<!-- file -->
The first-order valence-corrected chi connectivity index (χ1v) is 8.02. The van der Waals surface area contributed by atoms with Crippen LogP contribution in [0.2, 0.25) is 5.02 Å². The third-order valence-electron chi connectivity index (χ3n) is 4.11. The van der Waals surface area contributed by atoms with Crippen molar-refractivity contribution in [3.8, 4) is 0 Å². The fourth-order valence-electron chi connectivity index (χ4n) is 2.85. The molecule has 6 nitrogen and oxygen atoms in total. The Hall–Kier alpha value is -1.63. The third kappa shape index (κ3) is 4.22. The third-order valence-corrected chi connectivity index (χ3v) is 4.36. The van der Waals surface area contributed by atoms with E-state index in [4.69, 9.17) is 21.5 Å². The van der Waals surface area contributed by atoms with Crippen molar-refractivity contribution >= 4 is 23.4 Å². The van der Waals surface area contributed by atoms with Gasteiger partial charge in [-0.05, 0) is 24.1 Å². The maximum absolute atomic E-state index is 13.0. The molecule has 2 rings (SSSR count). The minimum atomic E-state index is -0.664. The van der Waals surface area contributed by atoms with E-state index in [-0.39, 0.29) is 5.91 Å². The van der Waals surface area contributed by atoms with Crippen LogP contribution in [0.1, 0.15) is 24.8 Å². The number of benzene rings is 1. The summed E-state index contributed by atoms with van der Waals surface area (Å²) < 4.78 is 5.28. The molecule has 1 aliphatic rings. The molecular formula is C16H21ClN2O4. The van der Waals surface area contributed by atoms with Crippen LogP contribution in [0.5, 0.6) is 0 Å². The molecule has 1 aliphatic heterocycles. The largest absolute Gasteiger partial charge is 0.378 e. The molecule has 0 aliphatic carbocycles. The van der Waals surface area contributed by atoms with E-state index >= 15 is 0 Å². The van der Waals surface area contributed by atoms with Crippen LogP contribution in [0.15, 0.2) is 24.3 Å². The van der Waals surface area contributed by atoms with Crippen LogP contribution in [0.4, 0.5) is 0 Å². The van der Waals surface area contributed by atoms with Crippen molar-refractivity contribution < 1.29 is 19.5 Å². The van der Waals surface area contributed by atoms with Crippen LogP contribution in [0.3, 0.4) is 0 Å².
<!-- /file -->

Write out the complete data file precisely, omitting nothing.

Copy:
The first-order valence-corrected chi connectivity index (χ1v) is 8.02. The van der Waals surface area contributed by atoms with Crippen LogP contribution in [0.2, 0.25) is 5.02 Å². The third-order valence-electron chi connectivity index (χ3n) is 4.11. The van der Waals surface area contributed by atoms with Crippen molar-refractivity contribution in [3.8, 4) is 0 Å². The fourth-order valence-electron chi connectivity index (χ4n) is 2.85. The molecule has 6 nitrogen and oxygen atoms in total. The Hall–Kier alpha value is -1.63. The third kappa shape index (κ3) is 4.22. The third-order valence-corrected chi connectivity index (χ3v) is 4.36. The van der Waals surface area contributed by atoms with E-state index in [4.69, 9.17) is 21.5 Å². The van der Waals surface area contributed by atoms with Crippen molar-refractivity contribution >= 4 is 23.4 Å². The van der Waals surface area contributed by atoms with Gasteiger partial charge in [-0.05, 0) is 24.1 Å². The maximum absolute atomic E-state index is 13.0. The molecule has 2 rings (SSSR count). The minimum atomic E-state index is -0.664. The van der Waals surface area contributed by atoms with E-state index in [-0.39, 0.29) is 5.91 Å². The van der Waals surface area contributed by atoms with Crippen LogP contribution in [0.1, 0.15) is 24.8 Å². The number of benzene rings is 1. The summed E-state index contributed by atoms with van der Waals surface area (Å²) < 4.78 is 5.28. The molecule has 1 aliphatic rings. The molecular formula is C16H21ClN2O4. The van der Waals surface area contributed by atoms with Crippen LogP contribution in [0.5, 0.6) is 0 Å². The molecule has 1 aliphatic heterocycles. The largest absolute Gasteiger partial charge is 0.378 e. The molecule has 0 aliphatic carbocycles. The van der Waals surface area contributed by atoms with E-state index >= 15 is 0 Å². The van der Waals surface area contributed by atoms with Crippen LogP contribution in [0.15, 0.2) is 24.3 Å². The van der Waals surface area contributed by atoms with Crippen LogP contribution in [0.4, 0.5) is 0 Å². The van der Waals surface area contributed by atoms with Crippen molar-refractivity contribution < 1.29 is 19.5 Å². The van der Waals surface area contributed by atoms with Crippen LogP contribution in [0.3, 0.4) is 0 Å².